In case you’re considering launching a cross-cultural ministry, organic enterprise or local venture, here are two things I wish someone would have told me before our family took off for the great unknown.
Buckle up—they’re both extremely complex and ridiculously basic:
- Humans will disappoint you.
- God will provide for you.
On some level, I already knew about these two things because, well… life. But wow. I had no idea how scary true they would prove to be.
From the beginning, through the middle, and after the end, my husband and I felt the effects of every emotion that came from human disappointment. Friend/family, old/young, poor/rich… didn’t matter.
But right on the heels of every one of our bugged eyes that accompanied, “What?!” and every hung head coupled with, “Really?” God sent encouragement and financial relief right when we needed it.
Not the month before, alerting us to bank it, and not the month after, mocking us that it was late. Right when we needed it.
It was like our very own Mexican Manna.
When we sensed God telling us to fold our Gap-Year program but stay in Baja, we decided to take a short furlough to rest and refocus before restarting.
Since we were staying in ministry, we were pretty positive every supporter would stay on board and pivot with us. Until we heard things like this:
- “Why aren’t you just coming back to the States?”
- “We don’t really agree with you taking a furlough.”
- “You want us to keep sending money so you can swing in a hammock all day? Haha… just kidding, bro.”
We thought it would be a year break. Then we reduced it to six months. In the end we only took three.
When we figured out what to do next, it came in the form of a business in the wine industry. Our valley boasted over 50 wineries but no wine supply store. Boom.
Like Paul in the bible, we decided to be tent-makers, creating a business model that brought financial stability, drew people to us, and built relationships with locals.
We were pretty positive every supporter would stay on board and pivot with us when they read about the new idea. Until we heard things like this:
- “What does this new business have to do with God?”
- “We don’t agree with being in the wine industry.”
- “There are alcoholics in my family so I can’t support this.”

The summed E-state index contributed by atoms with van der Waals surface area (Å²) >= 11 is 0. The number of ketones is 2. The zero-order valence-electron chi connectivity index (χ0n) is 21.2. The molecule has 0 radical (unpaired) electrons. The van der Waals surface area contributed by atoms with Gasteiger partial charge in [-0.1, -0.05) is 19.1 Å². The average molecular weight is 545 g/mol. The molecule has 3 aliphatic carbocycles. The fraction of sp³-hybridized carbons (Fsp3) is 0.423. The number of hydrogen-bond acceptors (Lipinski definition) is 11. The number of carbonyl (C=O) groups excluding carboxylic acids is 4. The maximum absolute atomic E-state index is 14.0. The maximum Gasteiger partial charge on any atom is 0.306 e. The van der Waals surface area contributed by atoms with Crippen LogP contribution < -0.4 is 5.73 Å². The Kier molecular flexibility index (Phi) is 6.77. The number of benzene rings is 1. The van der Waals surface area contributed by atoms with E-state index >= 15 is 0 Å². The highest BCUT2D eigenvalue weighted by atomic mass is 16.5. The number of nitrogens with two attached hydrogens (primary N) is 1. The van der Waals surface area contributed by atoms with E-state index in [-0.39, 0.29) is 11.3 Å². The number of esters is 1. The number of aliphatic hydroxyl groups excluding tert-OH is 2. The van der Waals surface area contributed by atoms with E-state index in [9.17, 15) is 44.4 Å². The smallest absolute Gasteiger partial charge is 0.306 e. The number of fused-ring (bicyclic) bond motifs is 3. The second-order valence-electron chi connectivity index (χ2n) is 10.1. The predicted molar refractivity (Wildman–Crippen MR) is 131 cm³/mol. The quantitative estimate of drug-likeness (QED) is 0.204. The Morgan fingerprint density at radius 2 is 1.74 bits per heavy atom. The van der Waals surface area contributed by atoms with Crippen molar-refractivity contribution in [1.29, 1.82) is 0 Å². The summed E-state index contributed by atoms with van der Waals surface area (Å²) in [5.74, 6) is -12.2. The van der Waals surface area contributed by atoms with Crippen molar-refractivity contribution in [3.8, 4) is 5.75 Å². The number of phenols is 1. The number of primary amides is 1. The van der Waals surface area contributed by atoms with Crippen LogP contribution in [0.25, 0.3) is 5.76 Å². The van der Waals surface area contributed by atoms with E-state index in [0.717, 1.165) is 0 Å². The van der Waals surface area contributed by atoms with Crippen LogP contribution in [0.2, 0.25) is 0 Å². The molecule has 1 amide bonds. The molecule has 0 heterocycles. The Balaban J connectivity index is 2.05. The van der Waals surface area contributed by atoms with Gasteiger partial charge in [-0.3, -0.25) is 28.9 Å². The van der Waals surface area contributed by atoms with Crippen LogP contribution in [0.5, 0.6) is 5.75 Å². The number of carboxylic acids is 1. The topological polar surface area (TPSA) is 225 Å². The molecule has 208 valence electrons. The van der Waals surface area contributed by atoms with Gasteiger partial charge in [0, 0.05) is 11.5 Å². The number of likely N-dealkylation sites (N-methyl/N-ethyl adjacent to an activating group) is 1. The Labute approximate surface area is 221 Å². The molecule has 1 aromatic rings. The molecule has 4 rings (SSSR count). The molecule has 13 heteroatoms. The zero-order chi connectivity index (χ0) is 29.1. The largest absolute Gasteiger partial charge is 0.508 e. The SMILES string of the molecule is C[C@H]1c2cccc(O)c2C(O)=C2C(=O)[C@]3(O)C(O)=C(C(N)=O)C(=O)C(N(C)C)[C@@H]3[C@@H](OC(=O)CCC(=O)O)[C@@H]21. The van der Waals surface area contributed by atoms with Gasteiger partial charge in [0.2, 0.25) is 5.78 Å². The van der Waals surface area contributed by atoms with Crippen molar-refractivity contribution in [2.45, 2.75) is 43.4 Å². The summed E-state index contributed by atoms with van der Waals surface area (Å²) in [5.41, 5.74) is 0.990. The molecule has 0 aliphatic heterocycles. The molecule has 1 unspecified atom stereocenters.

Disappointment ran thick and we watched our finances start to bleed. After losing the first five or six families, my husband made a sad observation. “If we keep going at this pace, we’re gonna be in trouble soon.”
Then the number went up to seven. Then nine. Then twelve.
- We thought we needed those supporters to stick with us financially.
- We thought we needed those supporters to stick with us emotionally.
Turns out, God is perfectly capable of filling in the gaps. Duh.
If you had been one of the Israelites who Moses led through the desert, how do you think you would’ve handled the food situation?
My Enneagram numbers might have snapped into action, setting up multiple shades along the barren route, complete with encouraging mile markers, cucumber water, color-coded maps, and the occasional charcuterie board.
I mean, who wouldn’t love a modest spread of olives, pita, hummus, grapes, and figs with a side of honey while on a hike?
Instead, when their sack lunches they brought for the journey ran out, God sprinkled manna from the sky, like snow.
That’s it? Fluff? Flakes? Wafers?
To top off the desert fun, God specifically told them to only take what they needed and no more.
Doesn’t seem to matter if we’re talking about biblical times or March of 2020; when a scarcity mentality takes over, hoarding only seems natural.
This is why basements, garages, and attics get filled to the brim with who-knows-what. Most of us ignore those places but are quick to defend why we need their contents.
- “Yeah, I definitely might possibly need that someday in the future.”
- “It would be a waste of money to get rid of these and then have to buy them again. I’m being a good steward.”
- “When the next emergency hits, do you think I’m gonna be the idiot without a rainbow of Sharpies, 20 rolls of electrical tape, and four lengths of heavy-duty zippers? I think not.”
So there it all sits—taking up precious garage real estate and making me wonder if my faith is lacking.
The All-You-Can-Eat Buffet
When the Israelites got snowed on, God told them to only take what they needed for the day. But taking a little extra seemed wise.
- “What if it runs out?”
- “Back off, Moses. We’re planning ahead!”
- “Exactly. What if my teenage son needs a second dinner at 10:30?”
The Bible tells us that when they tried to save extra portions of the “fine, flake-like thing,” it turned. Moldy manna? Nope—worms.
In Exodus 16, manna “resembled coriander seed, was white and tasted like wafers made with honey.” Scientists agree: manna was probably only half as sweet as sugar.
God could have kept the manna fresh indefinitely, but he wanted them to obey and learn dependence. He told them He would provide; all they had to do was trust.
Can you hear Him? “Eat as much as you want today, and I’ll provide more tomorrow.”
No take-out boxes. No doggy bags.
All they had to do was trust.
When was the last time you had to consciously trust God with a specific fear, provision, or future plan?
Has He provided for you, right when you needed it? Tell me in the comments and let’s encourage each other with stories of faith and trust!